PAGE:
As the glaciers in Antarctica and especially along the West Antarctic Peninsula melt, it is important to understand where the meltwater is going, and how it will affect the oceanic ecosystem. In the latest issue of Frontiers in Marine Science, the PAL team describes how remote sensing data can be used to more easily to quantify glacial meltwater as it flows over the sea surface. For more, check out the full abstract and citation below.
Kudos to Jack, Michelle, Michael, Rick, Oscar and Alexander!
Glacial meltwater is an important environmental variable for ecosystem dynamics along the biologically productive Western Antarctic Peninsula (WAP) shelf. This region is experiencing rapid change, including increasing glacial meltwater discharge associated with the melting of land ice. To better understand the WAP environment and aid ecosystem forecasting, additional methods are needed for monitoring and quantifying glacial meltwater for this remote, sparsely sampled location.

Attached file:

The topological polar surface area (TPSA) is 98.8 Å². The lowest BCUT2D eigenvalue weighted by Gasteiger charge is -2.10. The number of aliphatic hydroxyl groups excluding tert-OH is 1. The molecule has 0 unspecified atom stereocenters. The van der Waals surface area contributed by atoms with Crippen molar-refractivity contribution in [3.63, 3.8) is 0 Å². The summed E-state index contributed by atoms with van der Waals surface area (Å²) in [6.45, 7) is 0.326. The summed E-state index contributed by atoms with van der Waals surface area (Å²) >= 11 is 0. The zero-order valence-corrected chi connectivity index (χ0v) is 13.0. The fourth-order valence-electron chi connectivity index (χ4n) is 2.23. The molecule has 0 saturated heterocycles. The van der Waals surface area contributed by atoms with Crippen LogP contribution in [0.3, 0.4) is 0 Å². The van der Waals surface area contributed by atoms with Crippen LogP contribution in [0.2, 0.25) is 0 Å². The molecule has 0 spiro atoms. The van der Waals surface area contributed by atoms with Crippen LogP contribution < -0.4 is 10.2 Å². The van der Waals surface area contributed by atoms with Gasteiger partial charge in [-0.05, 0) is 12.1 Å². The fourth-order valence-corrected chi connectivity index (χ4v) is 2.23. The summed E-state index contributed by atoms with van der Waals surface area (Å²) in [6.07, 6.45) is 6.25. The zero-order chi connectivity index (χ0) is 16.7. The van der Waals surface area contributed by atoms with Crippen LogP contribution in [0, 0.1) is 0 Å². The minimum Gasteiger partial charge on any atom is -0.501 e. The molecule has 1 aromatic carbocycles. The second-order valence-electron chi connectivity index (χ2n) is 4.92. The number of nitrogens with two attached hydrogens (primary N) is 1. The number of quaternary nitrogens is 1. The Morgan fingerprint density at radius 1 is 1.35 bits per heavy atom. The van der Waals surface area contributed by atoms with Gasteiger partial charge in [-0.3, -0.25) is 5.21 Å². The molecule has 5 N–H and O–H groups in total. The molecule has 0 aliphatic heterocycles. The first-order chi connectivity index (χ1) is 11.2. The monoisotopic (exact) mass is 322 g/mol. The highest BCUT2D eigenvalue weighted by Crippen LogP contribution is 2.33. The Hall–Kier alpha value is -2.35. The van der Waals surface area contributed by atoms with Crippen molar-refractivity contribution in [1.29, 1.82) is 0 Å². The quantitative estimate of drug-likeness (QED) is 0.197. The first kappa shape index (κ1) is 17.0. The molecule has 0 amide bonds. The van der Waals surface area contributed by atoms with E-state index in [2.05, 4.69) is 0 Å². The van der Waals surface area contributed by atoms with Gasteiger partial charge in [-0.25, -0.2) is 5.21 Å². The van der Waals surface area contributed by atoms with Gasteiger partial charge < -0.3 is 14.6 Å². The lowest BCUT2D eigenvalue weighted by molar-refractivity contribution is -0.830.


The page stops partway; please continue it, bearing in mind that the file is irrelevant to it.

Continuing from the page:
Prior studies showed that sea surface glacial meltwater (SSGM) has unique optical characteristics which may allow remote sensing detection via ocean color data. In this study, we develop a first-generation model for quantifying SSGM that can be applied to both spaceborne (MODIS-Aqua) and airborne (PRISM) ocean color platforms. In addition, the model was prepared and verified with one of the more comprehensive in-situ stable oxygen isotope datasets compiled for the WAP region. The SSGM model appears robust and provides accurate predictions of the fractional contribution of glacial meltwater to seawater when compared with insitu data (r = 0.82, median absolute percent difference = 6.38%, median bias =−0.04), thus offering an additional novel method for quantifying and studying glacial meltwater in the WAP region.
Pan BJ, Gierach MM, Meredith MP, Reynolds RA, Schofield O and Orona AJ (2023). Remote sensing of sea surface glacial meltwater on the Antarctic Peninsula shelf. Front. Mar. Sci. 10:1209159. http://doi.org/10.3389/fmars.2023.1209159